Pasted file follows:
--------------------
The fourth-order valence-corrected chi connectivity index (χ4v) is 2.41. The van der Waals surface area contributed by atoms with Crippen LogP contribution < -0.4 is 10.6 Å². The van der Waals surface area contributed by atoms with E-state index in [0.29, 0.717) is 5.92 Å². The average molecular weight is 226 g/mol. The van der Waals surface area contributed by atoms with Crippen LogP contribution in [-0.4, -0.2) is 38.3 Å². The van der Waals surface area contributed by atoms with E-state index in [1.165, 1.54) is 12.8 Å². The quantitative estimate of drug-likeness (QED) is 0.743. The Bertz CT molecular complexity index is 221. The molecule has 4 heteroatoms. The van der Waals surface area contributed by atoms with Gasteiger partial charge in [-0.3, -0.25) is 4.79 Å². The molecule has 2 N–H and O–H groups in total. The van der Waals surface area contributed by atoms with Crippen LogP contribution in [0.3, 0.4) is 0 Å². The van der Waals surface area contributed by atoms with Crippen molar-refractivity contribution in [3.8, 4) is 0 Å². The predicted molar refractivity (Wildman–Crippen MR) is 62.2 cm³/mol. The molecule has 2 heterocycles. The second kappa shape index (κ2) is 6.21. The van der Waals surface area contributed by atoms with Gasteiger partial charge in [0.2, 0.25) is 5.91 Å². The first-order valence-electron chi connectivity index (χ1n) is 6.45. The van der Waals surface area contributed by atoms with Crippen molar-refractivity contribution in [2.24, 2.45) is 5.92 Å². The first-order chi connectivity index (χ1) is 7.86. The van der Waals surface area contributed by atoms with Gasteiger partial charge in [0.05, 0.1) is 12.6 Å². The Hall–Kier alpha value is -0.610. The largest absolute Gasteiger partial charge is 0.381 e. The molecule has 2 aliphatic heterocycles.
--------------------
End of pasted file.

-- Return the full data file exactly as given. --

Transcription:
The fourth-order valence-corrected chi connectivity index (χ4v) is 2.41. The van der Waals surface area contributed by atoms with Crippen LogP contribution < -0.4 is 10.6 Å². The van der Waals surface area contributed by atoms with E-state index in [0.29, 0.717) is 5.92 Å². The average molecular weight is 226 g/mol. The van der Waals surface area contributed by atoms with Crippen LogP contribution in [-0.4, -0.2) is 38.3 Å². The van der Waals surface area contributed by atoms with E-state index in [1.165, 1.54) is 12.8 Å². The quantitative estimate of drug-likeness (QED) is 0.743. The Bertz CT molecular complexity index is 221. The molecule has 4 heteroatoms. The van der Waals surface area contributed by atoms with Gasteiger partial charge in [-0.3, -0.25) is 4.79 Å². The molecule has 2 N–H and O–H groups in total. The van der Waals surface area contributed by atoms with Crippen LogP contribution in [0.3, 0.4) is 0 Å². The van der Waals surface area contributed by atoms with Crippen molar-refractivity contribution in [3.8, 4) is 0 Å². The predicted molar refractivity (Wildman–Crippen MR) is 62.2 cm³/mol. The molecule has 2 heterocycles. The second kappa shape index (κ2) is 6.21. The van der Waals surface area contributed by atoms with Gasteiger partial charge in [0.2, 0.25) is 5.91 Å². The first-order valence-electron chi connectivity index (χ1n) is 6.45. The van der Waals surface area contributed by atoms with Crippen molar-refractivity contribution in [2.24, 2.45) is 5.92 Å². The first-order chi connectivity index (χ1) is 7.86. The van der Waals surface area contributed by atoms with Gasteiger partial charge in [0.05, 0.1) is 12.6 Å². The Hall–Kier alpha value is -0.610. The largest absolute Gasteiger partial charge is 0.381 e. The molecule has 2 aliphatic heterocycles.